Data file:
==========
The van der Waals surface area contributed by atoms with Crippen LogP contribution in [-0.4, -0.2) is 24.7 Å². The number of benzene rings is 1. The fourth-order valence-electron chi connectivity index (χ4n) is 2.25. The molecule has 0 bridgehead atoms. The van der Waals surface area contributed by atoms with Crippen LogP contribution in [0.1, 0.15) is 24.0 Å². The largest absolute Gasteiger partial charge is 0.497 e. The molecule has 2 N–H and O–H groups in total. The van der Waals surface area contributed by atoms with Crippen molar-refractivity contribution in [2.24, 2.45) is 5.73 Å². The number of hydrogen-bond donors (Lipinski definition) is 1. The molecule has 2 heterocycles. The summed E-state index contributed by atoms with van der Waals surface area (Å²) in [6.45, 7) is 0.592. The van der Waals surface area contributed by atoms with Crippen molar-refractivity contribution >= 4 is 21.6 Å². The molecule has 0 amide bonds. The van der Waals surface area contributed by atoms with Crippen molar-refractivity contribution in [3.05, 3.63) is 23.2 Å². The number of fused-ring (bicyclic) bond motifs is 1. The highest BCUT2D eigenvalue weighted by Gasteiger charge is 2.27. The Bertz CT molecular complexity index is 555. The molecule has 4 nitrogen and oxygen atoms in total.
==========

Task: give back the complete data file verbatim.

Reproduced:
The van der Waals surface area contributed by atoms with Crippen LogP contribution in [-0.4, -0.2) is 24.7 Å². The number of benzene rings is 1. The fourth-order valence-electron chi connectivity index (χ4n) is 2.25. The molecule has 0 bridgehead atoms. The van der Waals surface area contributed by atoms with Crippen LogP contribution in [0.1, 0.15) is 24.0 Å². The largest absolute Gasteiger partial charge is 0.497 e. The molecule has 2 N–H and O–H groups in total. The van der Waals surface area contributed by atoms with Crippen molar-refractivity contribution in [2.24, 2.45) is 5.73 Å². The number of hydrogen-bond donors (Lipinski definition) is 1. The molecule has 2 heterocycles. The summed E-state index contributed by atoms with van der Waals surface area (Å²) in [6.45, 7) is 0.592. The van der Waals surface area contributed by atoms with Crippen molar-refractivity contribution >= 4 is 21.6 Å². The molecule has 0 amide bonds. The van der Waals surface area contributed by atoms with Crippen molar-refractivity contribution in [3.05, 3.63) is 23.2 Å². The number of fused-ring (bicyclic) bond motifs is 1. The highest BCUT2D eigenvalue weighted by Gasteiger charge is 2.27. The Bertz CT molecular complexity index is 555. The molecule has 4 nitrogen and oxygen atoms in total.